• Daw Aung San Suu Kyi, the de facto leader of Myanmar, was stripped of the “Freedom of Oxford” honor over her response to the Rohinyga crisis. [BBC]
• The Myanmar government refuses to use the word “Rohingya,” instead calling the Muslim minority “Bengalis.” The difference is crucial. [Quartz]
• Three scientists won the Nobel Prize in Physics for discovering space-time ripples known as gravitational waves, which were predicted by Albert Einstein a century ago. [The New York Times]
• Plans for a barbed wire fence on the site of the World War II Japanese internment camp in Northern California have ignited a protest. [Sacramento Bee]
• The new leaders of Lincoln Center and the New York Philharmonic scuttled a half-billion-dollar plan for a gut renovation of the lackluster David Geffen Hall. [The New York Times]
• In Hong Kong, an 11th-century “brush washer” broke the auction record for Chinese ceramics. It was sold to an anonymous Asian buyer for $37.7 million. [South China Morning Post]
• In Japanese folklore, an array of spirits appear in bathrooms. Each one has its own grim story. [Atlas Obscura]
Tips, both new and old, for a more fulfilling life.
• Recent disasters remind us to prepare our homes for the worst.
• Environmentally friendly travel doesn’t have to break your budget.
• Recipe of the day: Make chicken shawarma in the oven.
• China’s ancient terra-cotta warriors lost their weapons; they crumbled away during the 2,200 some years that the soldiers were entombed. Now, a museum in Philadelphia lets you arm them with historically accurate weapons — with your phone.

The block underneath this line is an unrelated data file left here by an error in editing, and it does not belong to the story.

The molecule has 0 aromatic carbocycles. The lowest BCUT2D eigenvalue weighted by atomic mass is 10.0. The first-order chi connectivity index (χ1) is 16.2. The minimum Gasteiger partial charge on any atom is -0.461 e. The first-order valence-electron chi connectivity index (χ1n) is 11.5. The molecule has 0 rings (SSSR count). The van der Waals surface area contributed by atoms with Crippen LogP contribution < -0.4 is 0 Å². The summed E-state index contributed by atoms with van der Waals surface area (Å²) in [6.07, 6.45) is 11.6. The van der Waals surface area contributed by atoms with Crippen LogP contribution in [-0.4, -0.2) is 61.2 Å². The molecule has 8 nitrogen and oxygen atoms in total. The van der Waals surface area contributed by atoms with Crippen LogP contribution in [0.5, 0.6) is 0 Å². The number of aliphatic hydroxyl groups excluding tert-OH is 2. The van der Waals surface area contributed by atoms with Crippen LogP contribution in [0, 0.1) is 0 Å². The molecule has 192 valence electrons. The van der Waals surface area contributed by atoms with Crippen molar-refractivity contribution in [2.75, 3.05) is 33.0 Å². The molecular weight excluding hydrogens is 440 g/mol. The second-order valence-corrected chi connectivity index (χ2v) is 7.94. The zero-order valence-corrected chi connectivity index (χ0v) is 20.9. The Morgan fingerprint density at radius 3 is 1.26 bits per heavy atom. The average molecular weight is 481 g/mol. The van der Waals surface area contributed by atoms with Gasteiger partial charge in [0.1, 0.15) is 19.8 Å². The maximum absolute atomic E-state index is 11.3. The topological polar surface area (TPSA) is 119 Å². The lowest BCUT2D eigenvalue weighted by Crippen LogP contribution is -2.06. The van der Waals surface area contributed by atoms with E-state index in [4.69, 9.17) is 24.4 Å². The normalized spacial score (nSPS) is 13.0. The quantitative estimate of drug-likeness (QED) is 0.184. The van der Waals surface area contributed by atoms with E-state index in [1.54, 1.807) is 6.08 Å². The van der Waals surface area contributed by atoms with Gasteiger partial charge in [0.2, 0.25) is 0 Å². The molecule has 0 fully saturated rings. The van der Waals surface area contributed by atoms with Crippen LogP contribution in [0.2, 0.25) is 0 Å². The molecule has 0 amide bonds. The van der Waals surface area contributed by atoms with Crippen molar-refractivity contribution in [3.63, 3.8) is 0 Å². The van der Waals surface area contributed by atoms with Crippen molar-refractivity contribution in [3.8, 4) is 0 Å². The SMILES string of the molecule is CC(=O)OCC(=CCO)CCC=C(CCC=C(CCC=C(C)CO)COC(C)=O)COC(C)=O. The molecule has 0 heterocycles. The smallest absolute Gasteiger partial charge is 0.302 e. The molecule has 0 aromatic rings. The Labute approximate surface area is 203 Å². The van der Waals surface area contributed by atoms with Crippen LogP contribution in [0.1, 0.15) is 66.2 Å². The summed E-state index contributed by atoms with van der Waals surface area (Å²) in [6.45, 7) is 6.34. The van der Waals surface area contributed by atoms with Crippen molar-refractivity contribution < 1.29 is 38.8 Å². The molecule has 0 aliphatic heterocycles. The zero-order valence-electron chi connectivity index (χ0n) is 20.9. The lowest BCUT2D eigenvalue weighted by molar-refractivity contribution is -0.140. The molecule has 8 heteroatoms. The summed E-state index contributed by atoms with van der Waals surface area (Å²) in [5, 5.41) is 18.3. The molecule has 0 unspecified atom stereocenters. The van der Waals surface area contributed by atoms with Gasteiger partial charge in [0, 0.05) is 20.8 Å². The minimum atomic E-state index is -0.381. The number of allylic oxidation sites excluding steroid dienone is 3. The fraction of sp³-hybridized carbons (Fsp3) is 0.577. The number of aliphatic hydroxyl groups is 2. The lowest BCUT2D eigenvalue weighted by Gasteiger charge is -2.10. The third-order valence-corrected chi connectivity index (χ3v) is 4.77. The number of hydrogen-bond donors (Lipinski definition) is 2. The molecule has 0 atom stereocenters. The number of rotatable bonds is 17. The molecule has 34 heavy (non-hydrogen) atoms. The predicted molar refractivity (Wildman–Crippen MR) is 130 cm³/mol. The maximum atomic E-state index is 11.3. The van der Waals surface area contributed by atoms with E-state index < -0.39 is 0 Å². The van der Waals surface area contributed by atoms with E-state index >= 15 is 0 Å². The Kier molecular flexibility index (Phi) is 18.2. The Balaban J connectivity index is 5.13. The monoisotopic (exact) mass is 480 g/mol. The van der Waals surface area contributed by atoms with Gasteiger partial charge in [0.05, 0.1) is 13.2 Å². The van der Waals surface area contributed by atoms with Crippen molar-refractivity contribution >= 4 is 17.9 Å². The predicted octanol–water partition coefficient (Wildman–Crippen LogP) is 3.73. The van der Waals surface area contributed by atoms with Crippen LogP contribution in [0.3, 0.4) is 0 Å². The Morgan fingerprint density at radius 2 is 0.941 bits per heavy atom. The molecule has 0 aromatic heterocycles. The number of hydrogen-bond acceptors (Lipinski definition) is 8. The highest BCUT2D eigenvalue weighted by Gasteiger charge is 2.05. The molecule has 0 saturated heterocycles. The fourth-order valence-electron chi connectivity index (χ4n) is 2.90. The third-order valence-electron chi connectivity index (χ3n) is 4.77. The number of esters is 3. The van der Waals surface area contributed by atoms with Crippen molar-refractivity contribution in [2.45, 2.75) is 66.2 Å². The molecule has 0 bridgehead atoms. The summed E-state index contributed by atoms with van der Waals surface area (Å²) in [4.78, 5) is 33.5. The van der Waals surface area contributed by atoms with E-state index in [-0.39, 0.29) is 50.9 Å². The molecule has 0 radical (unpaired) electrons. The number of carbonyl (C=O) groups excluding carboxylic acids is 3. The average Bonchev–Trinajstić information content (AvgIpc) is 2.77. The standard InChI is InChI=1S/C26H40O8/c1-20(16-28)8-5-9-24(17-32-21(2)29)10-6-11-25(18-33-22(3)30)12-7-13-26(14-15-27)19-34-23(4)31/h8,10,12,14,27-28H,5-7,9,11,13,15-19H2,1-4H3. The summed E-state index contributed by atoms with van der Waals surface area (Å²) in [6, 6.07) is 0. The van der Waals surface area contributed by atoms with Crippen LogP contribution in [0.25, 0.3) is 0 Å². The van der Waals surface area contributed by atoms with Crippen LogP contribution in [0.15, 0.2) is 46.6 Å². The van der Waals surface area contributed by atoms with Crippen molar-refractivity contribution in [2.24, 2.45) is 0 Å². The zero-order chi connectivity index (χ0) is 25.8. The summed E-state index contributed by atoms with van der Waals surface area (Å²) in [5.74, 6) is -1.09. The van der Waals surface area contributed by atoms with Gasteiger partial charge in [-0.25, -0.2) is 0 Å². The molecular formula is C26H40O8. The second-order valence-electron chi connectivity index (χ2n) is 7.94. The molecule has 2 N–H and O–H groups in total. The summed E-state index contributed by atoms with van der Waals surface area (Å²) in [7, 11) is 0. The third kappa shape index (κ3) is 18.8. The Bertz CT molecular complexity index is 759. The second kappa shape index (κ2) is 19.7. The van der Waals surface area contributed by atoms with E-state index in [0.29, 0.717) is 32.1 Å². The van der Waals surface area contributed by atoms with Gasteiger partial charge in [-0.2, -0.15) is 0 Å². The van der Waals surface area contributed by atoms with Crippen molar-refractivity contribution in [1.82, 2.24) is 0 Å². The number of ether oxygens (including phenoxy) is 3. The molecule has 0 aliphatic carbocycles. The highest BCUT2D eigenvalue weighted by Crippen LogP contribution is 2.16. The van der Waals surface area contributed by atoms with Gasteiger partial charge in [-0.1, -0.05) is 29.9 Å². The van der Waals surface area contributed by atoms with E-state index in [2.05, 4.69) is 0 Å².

• In memoriam: Jalal Talabani, 83, the Kurdish leader who used pragmatism and guile to survive guerrilla war and the terrors of Saddam Hussein to become the first president of Iraq under its postwar Constitution.
• And “Blade Runner 2049” opens this week. We asked Denis Villeneuve, the director, to narrate a scene. Our critic said the movie mostly succeeds, both in honoring the original film and escaping its considerable shadow.
Sixty years ago, we entered the space age when the Soviet Union launched the first Earth satellite.
Weighing almost 200 pounds, the Sputnik spacecraft, above, was “one of the world’s greatest propaganda — as well as scientific — feats,” The Times wrote.
It orbited the planet for three months, sending out a series of beeps that were audible to amateur radio operators. (Here’s what that sounded like.)
“Earthbound man, peering into the sky for a glimpse of the man-made moon, pondered its impact on his affairs,” The Times wrote in 1957.
Soviet propagandists said the breakthrough proved that their communist social model was superior to the capitalism of the West. They also said that it had opened the way to interplanetary travel.
Without question, it captured the attention of the U.S. and its leaders. “No event since Pearl Harbor set off such repercussions in public life,” one historian wrote.
Sputnik burned up in Earth’s atmosphere in January 1958, but test models and replicas continued to circulate. One American collector said he got an original spare Sputnik out of Russia by declaring its two halves as salad bowls.
Patrick Boehler contributed reporting.